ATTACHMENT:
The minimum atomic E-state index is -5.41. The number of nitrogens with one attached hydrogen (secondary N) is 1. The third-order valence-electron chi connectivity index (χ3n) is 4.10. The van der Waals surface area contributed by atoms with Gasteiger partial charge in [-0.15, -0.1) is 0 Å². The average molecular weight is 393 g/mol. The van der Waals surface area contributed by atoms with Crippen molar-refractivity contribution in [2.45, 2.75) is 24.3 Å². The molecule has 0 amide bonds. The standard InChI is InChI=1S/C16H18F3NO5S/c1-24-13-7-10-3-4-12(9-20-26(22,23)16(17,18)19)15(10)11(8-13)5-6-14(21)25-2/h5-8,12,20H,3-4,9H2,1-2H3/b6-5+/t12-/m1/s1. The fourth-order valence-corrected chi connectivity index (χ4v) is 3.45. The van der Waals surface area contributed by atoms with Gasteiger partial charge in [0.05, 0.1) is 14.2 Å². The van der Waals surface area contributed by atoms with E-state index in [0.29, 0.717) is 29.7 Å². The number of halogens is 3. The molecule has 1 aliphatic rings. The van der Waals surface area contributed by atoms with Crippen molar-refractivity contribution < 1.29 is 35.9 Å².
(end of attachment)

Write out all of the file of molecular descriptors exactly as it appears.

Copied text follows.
The minimum atomic E-state index is -5.41. The number of nitrogens with one attached hydrogen (secondary N) is 1. The third-order valence-electron chi connectivity index (χ3n) is 4.10. The van der Waals surface area contributed by atoms with Gasteiger partial charge in [-0.15, -0.1) is 0 Å². The average molecular weight is 393 g/mol. The van der Waals surface area contributed by atoms with Crippen molar-refractivity contribution in [2.45, 2.75) is 24.3 Å². The molecule has 0 amide bonds. The standard InChI is InChI=1S/C16H18F3NO5S/c1-24-13-7-10-3-4-12(9-20-26(22,23)16(17,18)19)15(10)11(8-13)5-6-14(21)25-2/h5-8,12,20H,3-4,9H2,1-2H3/b6-5+/t12-/m1/s1. The fourth-order valence-corrected chi connectivity index (χ4v) is 3.45. The van der Waals surface area contributed by atoms with Gasteiger partial charge in [0.05, 0.1) is 14.2 Å². The van der Waals surface area contributed by atoms with E-state index in [0.29, 0.717) is 29.7 Å². The number of halogens is 3. The molecule has 1 aliphatic rings. The van der Waals surface area contributed by atoms with Crippen molar-refractivity contribution < 1.29 is 35.9 Å².